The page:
Development on Windows is... Good?
Not that long ago, most people would laugh if you told them you did any serious software or web development on Windows. All the serious coders used Macs, except for the handful who ran Linux. I was in the latter camp; as someone who’s never liked Apple products, I installed Debian on a clunky Compaq laptop in 2003 and was immediately hooked by the idea of running an open source operating system. I don’t really run Linux much any more, though, because in the past few years, Windows has become a functional, even good, development platform.
A couple of folks have observed the leaps and bounds that development on Windows has taken. But most of them use the Windows Subsystem for Linux (WSL), an (admittedly quite well-done) virtual machine that allows you to run Linux software almost seamlessly inside Windows. That’s certainly less of a hassle than dual-booting Windows and Linux, which is what I always used to do. But virtual machines suck up resources and can have serious performance issues. So I decided to try doing everything natively on Windows, and, to my surprise, it was pretty great.
The Command Line
Developers use the command line all the time, but Windows never had a great terminal application. Mac OS and Linux both had plenty. But the advent of PowerShell brought a powerful command line shell with a robust scripting language. And terminals like Windows Terminal and Hyper provide customizable environments in which to use it.
If you’ve spent any time working with the command line, you know that it’s worth setting it up exactly the way you like. Using a tool like Oh My Posh creates a themeable and powerful command line environment on Windows. Add a Nerd Font like Caskaydia Cove or Meslo and the Terminal-Icons PowerShell Module, and you have a great-looking, feature-filled terminal.
A few additional tips. First, you’ll probably want to add an exception to your antivirus scanner for the Oh My Posh executable. I noticed that it would sometimes take a really long time—upwards of 20 seconds—for my terminal to intiate. That was because Bitdefender was running a scan on the executable every time the shell launched. Adding an exception lowered that to under a second. Next, PowerShell typically displays the PowerShell version when it launches and then lets you know how long it took to load your profile. I didn’t like that spamming my terminal. Fortunately, adding the -nologo flag to the PowerShell command for your terminal will quiet those lines. Since I"m using Hyper, I just added ’-nologo’ to the shellArgs variable in my Hyper settings file.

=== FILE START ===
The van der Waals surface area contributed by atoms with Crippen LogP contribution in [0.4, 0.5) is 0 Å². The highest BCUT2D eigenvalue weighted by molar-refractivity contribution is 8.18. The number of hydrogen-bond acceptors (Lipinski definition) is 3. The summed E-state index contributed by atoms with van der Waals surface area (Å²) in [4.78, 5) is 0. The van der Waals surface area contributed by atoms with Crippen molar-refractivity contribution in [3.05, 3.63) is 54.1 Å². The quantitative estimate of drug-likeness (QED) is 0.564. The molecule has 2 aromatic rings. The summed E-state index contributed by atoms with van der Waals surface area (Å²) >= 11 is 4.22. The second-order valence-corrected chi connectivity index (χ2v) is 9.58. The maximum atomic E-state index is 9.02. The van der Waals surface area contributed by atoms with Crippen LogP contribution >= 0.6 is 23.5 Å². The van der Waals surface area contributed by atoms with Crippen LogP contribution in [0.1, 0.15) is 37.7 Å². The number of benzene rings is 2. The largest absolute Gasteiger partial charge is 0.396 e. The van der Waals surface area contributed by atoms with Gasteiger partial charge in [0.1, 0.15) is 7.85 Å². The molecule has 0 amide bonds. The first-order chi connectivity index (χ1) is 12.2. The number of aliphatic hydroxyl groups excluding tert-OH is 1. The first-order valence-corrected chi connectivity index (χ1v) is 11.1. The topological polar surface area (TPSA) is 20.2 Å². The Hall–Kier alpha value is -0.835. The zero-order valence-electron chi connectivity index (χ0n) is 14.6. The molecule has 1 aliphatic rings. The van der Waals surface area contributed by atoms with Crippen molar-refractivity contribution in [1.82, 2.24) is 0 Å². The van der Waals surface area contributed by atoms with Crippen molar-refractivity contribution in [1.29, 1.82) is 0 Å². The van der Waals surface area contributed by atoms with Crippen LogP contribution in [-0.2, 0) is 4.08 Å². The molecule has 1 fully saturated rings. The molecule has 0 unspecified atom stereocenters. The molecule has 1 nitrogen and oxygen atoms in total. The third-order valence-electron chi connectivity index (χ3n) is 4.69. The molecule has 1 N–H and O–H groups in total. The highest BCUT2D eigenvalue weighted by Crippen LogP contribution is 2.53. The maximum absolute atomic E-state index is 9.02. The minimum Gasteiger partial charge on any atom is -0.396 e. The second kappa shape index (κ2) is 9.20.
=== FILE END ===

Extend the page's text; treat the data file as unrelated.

Next you need to install the development stacks needed for your project. I primarily use the LAMP and JAM stacks. Installing them and keeping them updated on Windows used to be pain, if it was possible at all. Now, tools like Chocolatey and Scoop allow for easy installation and updating of Windows software, and most development environments and platforms provide the ability to install and update software on Windows easily. For starters, Chocolatey makes it easy to install and update Git and the GitHub command line.
For Node, I use Node Version Switcher, installed via Chocolatey. The frameworks I use are also easy to install: Gatsby’s command line interface is a Node module, while Hugo is also provided via Chocolatey. Finally, there’s a convenient LAMP package for Windows.
Then you’ll need somewhere to actually write your code. It’s straightforward enough to install Vim through Chocolatey so you’ll have access to a command line text editor. But for a true development environment, it’s hard to beat Visual Studio Code. It’s powerful, extremely customizable, and offers a huge library of extensions that makes coding in almost any programming language a great experience.
Everything I need for software and web development is available on Windows. It’s easy to install, use, and maintain. As much as I’ve loved using Linux, the convenience of developing on Windows has made the hassle of dual-booting or running a virtual machine totally unnecessary. I was impressed with WSL when I started using it, but when I ran into performance issues, I decided to give native Windows a shot. So far, I haven’t looked back.